A schematic of a regular atomic array of ferromagnetic nano-domains formed due to an unconventional strain relaxation.
A team led by Oak Ridge National Laboratory's Ho Nyung Lee has discovered a strain relaxation phenomenon in cobaltites that has eluded researchers for decades and may lead to advances in fuel cells, magnetic sensors and a host of energy-related materials.
The finding, published in Nano Letters, could change the conventional wisdom that accommodating the strain inherent during the formation of epitaxial thin films necessarily involves structural defects, said Lee, a member of the Department of Energy lab's Materials Science and Technology Division. Instead, the researchers found that some materials, in this case cobaltite, form structurally well ordered atomic patterns that can change their magnetic properties and effectively minimize the size mismatch with the crystalline substrate.
Epitaxial thin films, used in nanotechnology and semiconductor fabrication, are created by growing a crystal layer of one material on another in such a way that the crystalline structures align. The challenge is to grow the film coherently with minimal defects, which can have a catastrophic effect on a material's performance.
"We discovered properties that were not readily apparent in crystal, or bulk, form, but in thin-film form we were able to clearly see the atomically ordered lattice structure of lanthanum cobaltite," Lee said. "With this knowledge, we hope to be able to tailor the physical properties of a material for many information and energy technologies."
The researchers studied the material in different strain states using scanning transmission electron microscopy complemented by X-ray and optical spectroscopy. Using these instruments, the scientists could see unconventional strain relaxation behavior that produced stripe-like lattice patterns. The result is a material with useful magnetic properties and highly suitable for sensors and ionic conductors used in, for example, batteries.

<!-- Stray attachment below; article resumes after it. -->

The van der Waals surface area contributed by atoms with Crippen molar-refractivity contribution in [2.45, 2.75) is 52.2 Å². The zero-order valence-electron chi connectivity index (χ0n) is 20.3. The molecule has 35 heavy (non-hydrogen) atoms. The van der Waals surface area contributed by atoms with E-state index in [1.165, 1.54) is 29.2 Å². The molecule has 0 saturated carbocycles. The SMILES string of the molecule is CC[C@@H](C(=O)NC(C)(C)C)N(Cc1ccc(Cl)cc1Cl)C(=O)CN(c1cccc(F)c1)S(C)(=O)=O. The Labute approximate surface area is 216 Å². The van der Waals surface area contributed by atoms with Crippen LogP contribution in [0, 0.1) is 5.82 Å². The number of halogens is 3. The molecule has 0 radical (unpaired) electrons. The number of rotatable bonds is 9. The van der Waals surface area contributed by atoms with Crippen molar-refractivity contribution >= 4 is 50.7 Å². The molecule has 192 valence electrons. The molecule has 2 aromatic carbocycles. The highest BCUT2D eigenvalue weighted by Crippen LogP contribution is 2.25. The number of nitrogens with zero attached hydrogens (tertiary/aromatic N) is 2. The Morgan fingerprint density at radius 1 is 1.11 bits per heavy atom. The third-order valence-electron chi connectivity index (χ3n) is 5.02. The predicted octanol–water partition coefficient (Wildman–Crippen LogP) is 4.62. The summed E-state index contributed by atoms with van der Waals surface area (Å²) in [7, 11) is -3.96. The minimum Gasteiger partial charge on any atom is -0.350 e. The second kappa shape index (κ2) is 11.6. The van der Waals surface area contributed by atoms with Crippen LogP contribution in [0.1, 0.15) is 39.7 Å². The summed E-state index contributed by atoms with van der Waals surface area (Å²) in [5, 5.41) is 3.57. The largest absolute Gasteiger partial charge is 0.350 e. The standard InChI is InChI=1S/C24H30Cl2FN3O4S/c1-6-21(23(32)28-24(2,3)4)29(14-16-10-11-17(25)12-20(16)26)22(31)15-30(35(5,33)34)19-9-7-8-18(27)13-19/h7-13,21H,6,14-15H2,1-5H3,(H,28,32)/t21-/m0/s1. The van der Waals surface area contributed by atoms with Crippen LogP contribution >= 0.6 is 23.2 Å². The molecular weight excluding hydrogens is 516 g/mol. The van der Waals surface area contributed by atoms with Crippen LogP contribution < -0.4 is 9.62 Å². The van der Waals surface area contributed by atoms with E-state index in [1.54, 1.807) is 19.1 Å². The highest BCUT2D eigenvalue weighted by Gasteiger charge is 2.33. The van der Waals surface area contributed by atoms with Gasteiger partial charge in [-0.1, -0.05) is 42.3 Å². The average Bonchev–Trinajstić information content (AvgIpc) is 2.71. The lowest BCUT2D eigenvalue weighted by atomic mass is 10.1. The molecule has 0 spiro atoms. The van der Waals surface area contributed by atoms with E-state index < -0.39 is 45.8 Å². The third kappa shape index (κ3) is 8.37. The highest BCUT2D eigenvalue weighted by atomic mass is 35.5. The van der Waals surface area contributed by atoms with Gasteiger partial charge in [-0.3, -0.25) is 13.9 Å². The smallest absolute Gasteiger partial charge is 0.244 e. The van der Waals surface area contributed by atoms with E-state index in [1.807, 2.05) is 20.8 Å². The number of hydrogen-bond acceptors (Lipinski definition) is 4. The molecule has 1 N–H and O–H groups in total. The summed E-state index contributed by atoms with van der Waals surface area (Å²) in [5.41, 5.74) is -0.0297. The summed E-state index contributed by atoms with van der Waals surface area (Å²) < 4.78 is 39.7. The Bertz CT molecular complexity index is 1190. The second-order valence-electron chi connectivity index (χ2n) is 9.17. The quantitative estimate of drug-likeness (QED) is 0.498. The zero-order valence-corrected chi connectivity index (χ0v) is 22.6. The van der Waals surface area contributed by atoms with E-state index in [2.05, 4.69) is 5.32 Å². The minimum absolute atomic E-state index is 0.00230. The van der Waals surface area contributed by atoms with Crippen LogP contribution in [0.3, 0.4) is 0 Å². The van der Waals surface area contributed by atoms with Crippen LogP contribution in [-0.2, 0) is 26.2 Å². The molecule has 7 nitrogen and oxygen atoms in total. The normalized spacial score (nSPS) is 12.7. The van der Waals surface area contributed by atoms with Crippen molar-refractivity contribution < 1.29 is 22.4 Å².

This discovery and the ability to engineer the structure of materials could lead to advanced cathode materials in solid oxide fuel cells and batteries that can be charged much faster.
"Since cobaltites are promising candidates for magnetic sensors, ionic conductors and surface catalysts, this discovery provides a new understanding that can be used for artificial tuning of magnetism and ionic activities," Lee said.
Contributing to the paper were ORNL's Woo Seok Choi and Hyoungjeen Jeen and authors from Seoul National University, the University of British Columbia, IFW Dresden's Leibniz Institute for Solid Sate and Materials Research, Max Planck-UBC Centre for Quantum Materials, Max Planck Institute for Solid State Research and the University of Saskatchewan.
The paper, titled "Strain-Induced Spin States in Atomically Ordered Cobaltites," is available at http://pubs.acs.org/doi/abs/10.1021/nl302562f. Funding for this work was provided primarily by the U.S. Department of Energy's Office of Science, Basic Energy Sciences. Optical measurements were performed in part at the Center for Nanophase Materials Sciences, a DOE-Basic Energy Sciences user facility.
This work was supported by the Center for Nanophase Materials Sciences at ORNL. CNMS is one of the five DOE Nanoscale Science Research Centers supported by the DOE Office of Science, premier national user facilities for interdisciplinary research at the nanoscale. Together the NSRCs comprise a suite of complementary facilities that provide researchers with state-of-the-art capabilities to fabricate, process, characterize and model nanoscale materials, and constitute the largest infrastructure investment of the National Nanotechnology Initiative. The NSRCs are located at DOE's Argonne, Brookhaven, Lawrence Berkeley, Oak Ridge and Sandia and Los Alamos national laboratories. For more information about the DOE NSRCs, please visit http://science.energy.gov/bes/suf/user-facilities/nanoscale-science-research-centers/.
UT-Battelle manages ORNL for the Office of Science. The Office of Science is the single largest supporter of basic research in the physical sciences in the United States and is working to address some of the most pressing challenges of our time. For more information, please visit http://science.energy.gov/
September 24, 2012